Player agency in Assassin’s Creed: Brotherhood

Over on my other blog, Cosy Catastrophes, you’ll find a review of Ubisoft’s 2010 videogame, Assassin’s Creed: Brotherhood. I won’t post the full article here as it’s not directly related to serious games – but there’s a paragraph at the end of the review which refers to a particular scene in which the player’s ability to affect the game is limited, in order to deliver the scene in a specific manner.

Not only is the content of the scene surprising (note:  if you haven’t yet played the game, beware! The review contains spoilers about one quest), but I’m really interested in the approach in terms of its mechanics. The scene joins the Tibetan village section of Uncharted 2, the No Russian level in Modern Warfare 2 and chunks of Heavy Rain as examples of developers testing their ability to deliver mature stories by dictating the limits of player agency. By removing the ability for players to ‘ruin’ a scene by shooting, jumping or punching their way through supposedly emotional moments, perhaps videogames may be able to transcend their (usually) pulp fiction influences.

For the record, Assassin’s Creed: Brotherhood contains another example of the same technique towards the end of the main storyline, but this time it results in scenes that are frustrating and nonsensical. So there’s work still to be done.


Designing games for children

There’s a thought-provoking article on Eurogamer today about the principles behind designing games for kids. Jonathan Smith, head of production at Traveller’s Tales and director of LEGO Star Wars, says:

Play is closely related to learning. When we have fun, we’re experimenting, discovering and developing our own abilities. This is especially true for children, who have the most at stake in situations of play and learning – the most to gain. That’s why play is more important to children. That’s why they’re the best at it.

George Andreas of Rare notes that younger players tend to be more preoccupied with short-term goals rather than thinking in the long-term – and that boys are particularly stimulated by games that allow them to conquer or control territory. Given that the pool of ‘games for chidren’ overlaps substantially with the pool for ‘games for education’, it’s odd that I can’t think of any recent examples of educational games involving these kind of (as Andreas puts it) bragging rights.

Heavy Rain and unpredictable actions

Heavy Rain is the PS3’s much-anticipated new title from director David Cage. It’s a dark serial-killer thriller with adult themes and content – and Cage claims that with this title he’s produced a new genre apart from videogames – ‘Interactive Drama’.

I haven’t yet played the full game, but I have sampled the demo on PSN. I’ve been as hyped as anyone about the potential of this game, and, as is usual, actually playing it feels like rather an anticlimax. There are obvious areas of weakness – the voice acting is standard fare and the script seems unlikely to rise above a generic level; HBO this is not.

But more worrying is the frustration of a central game mechanism: actually controlling the characters. Movement is controlled by facing in a particular direction and pressing the right trigger to walk in that direction. It sounds reasonable in theory but due to changing camera angles it can result in your character swinging around in circles.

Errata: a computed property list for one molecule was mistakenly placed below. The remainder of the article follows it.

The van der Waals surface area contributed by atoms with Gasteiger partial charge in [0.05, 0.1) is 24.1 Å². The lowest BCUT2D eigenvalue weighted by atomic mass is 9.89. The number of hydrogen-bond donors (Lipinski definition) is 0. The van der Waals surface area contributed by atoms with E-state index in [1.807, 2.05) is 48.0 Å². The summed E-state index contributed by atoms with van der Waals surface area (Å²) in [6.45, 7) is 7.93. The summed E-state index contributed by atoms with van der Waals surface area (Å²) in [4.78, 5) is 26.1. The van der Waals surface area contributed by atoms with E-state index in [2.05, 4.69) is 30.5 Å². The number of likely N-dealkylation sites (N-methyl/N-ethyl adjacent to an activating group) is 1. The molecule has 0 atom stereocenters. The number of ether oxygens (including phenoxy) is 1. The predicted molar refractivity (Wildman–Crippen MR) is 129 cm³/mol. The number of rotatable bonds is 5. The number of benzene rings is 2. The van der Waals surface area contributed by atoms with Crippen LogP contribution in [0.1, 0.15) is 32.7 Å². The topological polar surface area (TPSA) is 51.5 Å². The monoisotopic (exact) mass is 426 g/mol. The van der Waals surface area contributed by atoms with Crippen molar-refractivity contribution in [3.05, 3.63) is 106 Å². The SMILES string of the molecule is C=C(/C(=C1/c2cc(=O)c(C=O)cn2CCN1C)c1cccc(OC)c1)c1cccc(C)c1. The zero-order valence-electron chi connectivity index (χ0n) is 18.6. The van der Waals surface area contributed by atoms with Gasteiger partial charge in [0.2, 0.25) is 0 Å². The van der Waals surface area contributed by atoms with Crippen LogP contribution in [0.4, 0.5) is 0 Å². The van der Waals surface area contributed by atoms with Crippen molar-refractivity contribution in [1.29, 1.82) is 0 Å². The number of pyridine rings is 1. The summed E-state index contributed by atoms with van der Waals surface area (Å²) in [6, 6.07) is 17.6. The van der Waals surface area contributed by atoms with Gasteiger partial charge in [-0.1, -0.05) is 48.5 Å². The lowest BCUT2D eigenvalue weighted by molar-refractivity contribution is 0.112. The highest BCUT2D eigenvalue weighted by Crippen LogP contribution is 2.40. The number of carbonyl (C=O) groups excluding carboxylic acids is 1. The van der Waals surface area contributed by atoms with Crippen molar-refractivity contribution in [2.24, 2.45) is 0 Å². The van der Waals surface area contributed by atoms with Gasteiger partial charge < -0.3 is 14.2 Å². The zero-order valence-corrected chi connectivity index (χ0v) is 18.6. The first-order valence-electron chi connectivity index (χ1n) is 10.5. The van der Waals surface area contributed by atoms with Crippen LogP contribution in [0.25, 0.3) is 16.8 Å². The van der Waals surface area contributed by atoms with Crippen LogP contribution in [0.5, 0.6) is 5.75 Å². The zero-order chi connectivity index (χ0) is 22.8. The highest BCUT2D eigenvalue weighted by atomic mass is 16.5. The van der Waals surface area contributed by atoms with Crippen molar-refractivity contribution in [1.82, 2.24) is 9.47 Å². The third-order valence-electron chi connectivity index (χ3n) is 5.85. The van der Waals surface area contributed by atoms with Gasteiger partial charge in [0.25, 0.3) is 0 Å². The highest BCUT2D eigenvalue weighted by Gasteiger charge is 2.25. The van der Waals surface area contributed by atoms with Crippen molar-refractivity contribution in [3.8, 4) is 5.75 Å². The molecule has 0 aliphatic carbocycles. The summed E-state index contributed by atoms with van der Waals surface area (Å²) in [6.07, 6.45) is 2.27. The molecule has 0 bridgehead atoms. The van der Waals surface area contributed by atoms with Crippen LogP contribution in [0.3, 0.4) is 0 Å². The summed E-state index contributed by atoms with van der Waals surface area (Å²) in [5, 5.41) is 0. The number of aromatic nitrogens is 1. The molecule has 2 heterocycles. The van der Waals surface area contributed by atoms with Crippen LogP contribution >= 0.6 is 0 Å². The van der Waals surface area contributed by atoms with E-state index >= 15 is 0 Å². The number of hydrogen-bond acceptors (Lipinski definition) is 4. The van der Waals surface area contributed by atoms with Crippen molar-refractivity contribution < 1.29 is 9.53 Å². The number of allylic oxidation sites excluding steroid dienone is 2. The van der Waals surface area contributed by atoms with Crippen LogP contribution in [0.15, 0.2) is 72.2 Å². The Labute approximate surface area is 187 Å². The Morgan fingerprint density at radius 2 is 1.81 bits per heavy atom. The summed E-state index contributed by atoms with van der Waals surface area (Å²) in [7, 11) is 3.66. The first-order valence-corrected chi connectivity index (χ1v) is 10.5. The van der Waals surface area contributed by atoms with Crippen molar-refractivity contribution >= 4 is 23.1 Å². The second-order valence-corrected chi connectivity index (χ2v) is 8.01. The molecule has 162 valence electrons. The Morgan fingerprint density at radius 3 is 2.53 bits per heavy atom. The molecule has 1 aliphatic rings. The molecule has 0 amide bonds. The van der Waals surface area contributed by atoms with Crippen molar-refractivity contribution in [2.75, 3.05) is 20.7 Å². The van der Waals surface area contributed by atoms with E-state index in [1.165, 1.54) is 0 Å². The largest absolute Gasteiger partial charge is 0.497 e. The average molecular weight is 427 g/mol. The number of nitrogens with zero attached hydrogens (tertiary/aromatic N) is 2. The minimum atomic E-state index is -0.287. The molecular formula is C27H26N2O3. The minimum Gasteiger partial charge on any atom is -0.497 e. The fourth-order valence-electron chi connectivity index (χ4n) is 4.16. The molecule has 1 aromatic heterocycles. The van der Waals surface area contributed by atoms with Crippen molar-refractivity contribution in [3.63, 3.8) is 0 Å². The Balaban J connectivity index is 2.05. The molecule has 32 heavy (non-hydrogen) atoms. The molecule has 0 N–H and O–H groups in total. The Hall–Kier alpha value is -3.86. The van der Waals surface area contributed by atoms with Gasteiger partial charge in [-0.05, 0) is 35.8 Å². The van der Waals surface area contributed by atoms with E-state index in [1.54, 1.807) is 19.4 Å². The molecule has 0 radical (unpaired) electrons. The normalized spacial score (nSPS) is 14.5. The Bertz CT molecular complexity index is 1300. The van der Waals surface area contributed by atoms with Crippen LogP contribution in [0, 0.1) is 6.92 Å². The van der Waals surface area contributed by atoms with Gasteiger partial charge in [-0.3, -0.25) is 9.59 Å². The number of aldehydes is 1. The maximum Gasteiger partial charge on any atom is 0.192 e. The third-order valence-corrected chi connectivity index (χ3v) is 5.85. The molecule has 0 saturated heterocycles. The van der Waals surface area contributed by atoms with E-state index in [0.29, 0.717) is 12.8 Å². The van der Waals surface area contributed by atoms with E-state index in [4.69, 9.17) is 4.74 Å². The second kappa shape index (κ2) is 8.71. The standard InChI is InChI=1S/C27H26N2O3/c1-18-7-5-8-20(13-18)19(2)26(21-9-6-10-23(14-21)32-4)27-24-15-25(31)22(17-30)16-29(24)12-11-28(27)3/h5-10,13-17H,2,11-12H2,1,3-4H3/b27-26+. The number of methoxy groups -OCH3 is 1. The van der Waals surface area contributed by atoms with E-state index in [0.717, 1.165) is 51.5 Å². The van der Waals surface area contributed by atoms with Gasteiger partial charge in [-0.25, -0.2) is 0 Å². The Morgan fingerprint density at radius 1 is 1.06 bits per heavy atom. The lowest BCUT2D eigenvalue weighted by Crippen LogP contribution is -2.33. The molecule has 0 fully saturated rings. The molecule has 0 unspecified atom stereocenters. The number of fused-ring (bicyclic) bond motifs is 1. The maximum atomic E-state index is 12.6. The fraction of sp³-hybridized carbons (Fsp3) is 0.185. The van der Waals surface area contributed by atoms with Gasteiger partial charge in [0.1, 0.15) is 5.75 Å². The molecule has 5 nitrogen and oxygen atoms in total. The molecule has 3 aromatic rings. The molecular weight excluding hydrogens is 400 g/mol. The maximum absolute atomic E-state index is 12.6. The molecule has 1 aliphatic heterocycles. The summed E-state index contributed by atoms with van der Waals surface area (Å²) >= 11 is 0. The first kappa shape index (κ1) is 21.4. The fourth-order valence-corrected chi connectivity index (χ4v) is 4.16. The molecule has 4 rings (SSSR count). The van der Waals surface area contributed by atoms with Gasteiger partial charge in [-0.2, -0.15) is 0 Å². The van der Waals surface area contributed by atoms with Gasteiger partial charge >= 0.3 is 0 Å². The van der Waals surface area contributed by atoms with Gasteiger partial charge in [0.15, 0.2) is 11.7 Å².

But a bigger concern are the context-sensitive controls. During development, critics fretted whether the game would be one long QTE (quick-time-event), requiring you to push buttons with split-second timing in order to progress the story. Cage has avoided some of the pitfalls of QTEs: rather than being required, timed events can be triggered or ignored, and in theory the outcome of the scene will be affected correspondingly. In practice it seems that many scenes play out in very similar fashion either way – but failing to press the buttons doesn’t require a restart, at least (there are no restarts in Heavy Rain – characters can even die unceremoniously, and the dynamic plot continues with the remaining characters).

So the issue isn’t that button presses are QTEs. The single biggest issue is that, when a button prompt appears, you’re often unsure what will be the consequences of pressing that button. As an example, as character Shelby I spent time in the demo questioning a woman about her link to a killer. I was able to take different lines of questioning, and then made my excuses to leave. On exiting, a button prompt appeared showing a curved arrow. The possible significances of completing that button press are many: would Shelby turn around and question the woman again? Would he threaten her? Bribe her? As it turns out, the button press made Shelby reach for his wallet and produce a business card – certainly not something that would have occured to me – in my capacity of Shelby’s puppetmaster – to do.

So, this is a long-winded way of raising the issue about control schemes in interactive fiction that necessarily allows only particular input actions. While Cage has grappled impressively with the difficulties of translating gamepad actions to a simulated reality, it seems likely that in 3, 5, 10 years we’ll look back fondly at these clumsy first steps into interactivity. Perhaps Natal and PS Move, Microsoft’s and Sony’s motion-control technology, will herald a wave of interactive fictions with more literal gesture controls? Even then, developers will need to create a shorthand language to signal to the user what Shelby can take out of his back pocket, before he does it.